|Home | About | Journals | Submit | Contact Us | Français|
Polymyxin usage is common in Singapore, where carbapenem resistance is prevalent (1). Not surprisingly, polymyxin resistance has been detected in our setting (2). Until recently, polymyxin resistance has been considered rare and largely due to chromosomal mutations. Here, we report the first detection of plasmid-mediated polymyxin resistance in blaKPC-2-producing Enterobacteriaceae in Singapore.
Polymyxin B resistance, which was interpreted based on the Clinical and Laboratory Standards Institute's non-Enterobacteriaceae breakpoints (MICs ≥ 4 μg/ml), was detected in 63 of 321 (20%) clinical carbapenem-resistant Enterobacteriaceae isolates collected between 2008 and 2015 at our institution (2, 3). Using PCR and sequencing, we detected mcr-1 in three of the 63 (5%) resistant isolates (4). These isolates were resistant to all tested antibiotics except amikacin, tigecycline, and levofloxacin (EC702 only). Multiple resistance genes, including blaKPC-2, were detected in addition to mcr-1 (Table 1).
Escherichia coli EC249 and EC362 were recovered from two local patients admitted to different wards in a public tertiary care hospital on the same day in 2013, while Enterobacter aerogenes EC702 was recovered from a local patient admitted in 2014 (Table 1). All three patients had previous hospital admissions and exposure to broad-spectrum antibiotics, with no recent travel history. None of the patients had prior receipt of polymyxin B. Only E. coli EC362 was associated with clinical infection. It is interesting that these patients were colonized/infected with other Enterobacteriaceae isolates before or after the isolation of the index mcr-1-positive isolates (Table 1). Interestingly, these isolates were all blaKPC-2 positive. mcr-1 was absent in all other isolates from these patients, including those which were polymyxin B resistant.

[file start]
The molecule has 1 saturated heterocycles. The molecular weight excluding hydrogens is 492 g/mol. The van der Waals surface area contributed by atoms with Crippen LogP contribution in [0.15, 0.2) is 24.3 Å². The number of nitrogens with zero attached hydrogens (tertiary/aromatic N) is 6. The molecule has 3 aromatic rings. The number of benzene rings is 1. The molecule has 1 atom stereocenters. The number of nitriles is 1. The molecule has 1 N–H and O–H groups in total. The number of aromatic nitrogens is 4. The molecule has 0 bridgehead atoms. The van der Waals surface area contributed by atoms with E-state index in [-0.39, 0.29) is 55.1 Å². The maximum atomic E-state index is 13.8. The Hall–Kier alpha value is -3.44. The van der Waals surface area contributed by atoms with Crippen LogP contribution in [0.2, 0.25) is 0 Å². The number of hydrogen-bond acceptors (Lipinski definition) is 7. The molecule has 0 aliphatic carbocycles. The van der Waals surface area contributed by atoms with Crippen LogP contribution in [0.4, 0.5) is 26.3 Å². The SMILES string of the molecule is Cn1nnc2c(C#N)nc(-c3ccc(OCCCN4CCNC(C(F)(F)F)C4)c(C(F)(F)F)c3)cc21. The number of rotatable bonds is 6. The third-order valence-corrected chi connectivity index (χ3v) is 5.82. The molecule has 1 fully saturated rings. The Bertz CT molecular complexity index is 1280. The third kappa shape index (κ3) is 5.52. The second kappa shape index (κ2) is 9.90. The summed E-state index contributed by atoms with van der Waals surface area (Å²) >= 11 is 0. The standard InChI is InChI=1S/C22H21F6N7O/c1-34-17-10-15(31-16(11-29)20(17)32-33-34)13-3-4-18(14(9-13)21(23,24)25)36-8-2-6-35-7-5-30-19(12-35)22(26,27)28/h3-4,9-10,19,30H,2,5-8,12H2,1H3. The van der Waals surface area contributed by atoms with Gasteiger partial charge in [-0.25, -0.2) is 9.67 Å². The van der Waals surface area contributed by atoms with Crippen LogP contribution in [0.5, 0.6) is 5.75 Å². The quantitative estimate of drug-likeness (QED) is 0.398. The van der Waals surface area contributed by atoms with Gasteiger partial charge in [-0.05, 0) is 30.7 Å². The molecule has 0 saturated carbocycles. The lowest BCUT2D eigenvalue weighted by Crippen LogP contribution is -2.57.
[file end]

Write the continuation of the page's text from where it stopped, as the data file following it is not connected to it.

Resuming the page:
The whole-genome sequences of the three isolates were analyzed (ENA sequence accession no. PRJEB14213). Comparison with complete mcr-1 plasmid sequences in GenBank indicated that the mcr-1-harboring contig from EC249 shared similarity (99.9% identity, 87% query coverage) with plasmid pHNSHP45 (GenBank accession no. KP347127), which was first reported in China. The mcr-1-harboring contig from EC702 shared similarity (100% identity, 99% query coverage) with pmcr1-IncX4 (GenBank accession no. KU761327), which was also isolated from a clinical specimen from China (5). There was, however, limited similarity of the mcr-1-harboring contig from EC362 with known mcr-1 plasmid sequences in GenBank. Analysis of the mcr-1-neighboring regions revealed that while the mcr-1–pap2 element was present in all three contigs, the ISApl1 mobile element was found only in EC362. As suggested in several studies, ISApl1 may not be always associated with mcr-1 (4, 6). The nikB gene was present in EC249. mcr-1 and blaKPC-2 were located on distinct unordered contigs for all three isolates. Further plasmid characterization, such as through long-read single-molecule real-time sequencing, is required to determine if mcr-1 and blaKPC-2 are located on the same plasmids, in addition to determining the diversity of the mcr-1-harboring plasmid backbones of the isolates in this study.
Successful transfer of mcr-1 was observed in the conjugation assays with E. coli J53 Azr for all three isolates. The transconjugants were positive for mcr-1 and blaKPC-2 (confirmed with PCR and sequencing). While the transconjugants had polymyxin B MICs similar to those for the donor isolates, the transconjugants' carbapenem MICs were mostly lower (2 to 8 μg/ml).
Comparative genomics suggests that genetic heterogeneity is present in the two E. coli strains isolated in the same period. The multilocus sequence type (MLST) profiles of the two E. coli isolates were similar—EC249 (ST2006) and EC362 (ST224) are single-locus variants, differing only in fumC (fumC-371 versus fumC-4) (7). However, variant calling by GATK revealed 3,963 single nucleotide polymorphisms (SNPs) between the two isolates, suggesting that they were not identical. The isolates in our study were of different sequence types than those detected previously.
In conclusion, we report the first cases of mcr-1 in clinical isolates in Singapore. While polymyxin resistance in local carbapenem-resistant Enterobacteriaceae isolates is high, it appears that plasmid-mediated resistance is rare and sporadic. Cocarriage of highly transmissible resistance determinants such as mcr-1 and various carbapenemase genes (blaKPC, blaNDM, blaVIM, and blaOXA-48) in human infections is increasingly being reported globally in regions such as Europe, the Americas, China, and South Africa (5, 8,–14). Close attention is warranted for these multidrug-resistant infections, for which there are few therapeutic options remaining.
We declare no competing interests.
We thank Hsu Li Yang for providing valuable comments and the members of the Carbapenemase Producing Enterobacteriaceae in Singapore (CaPES) group for contributing the whole-genome sequence of EC702.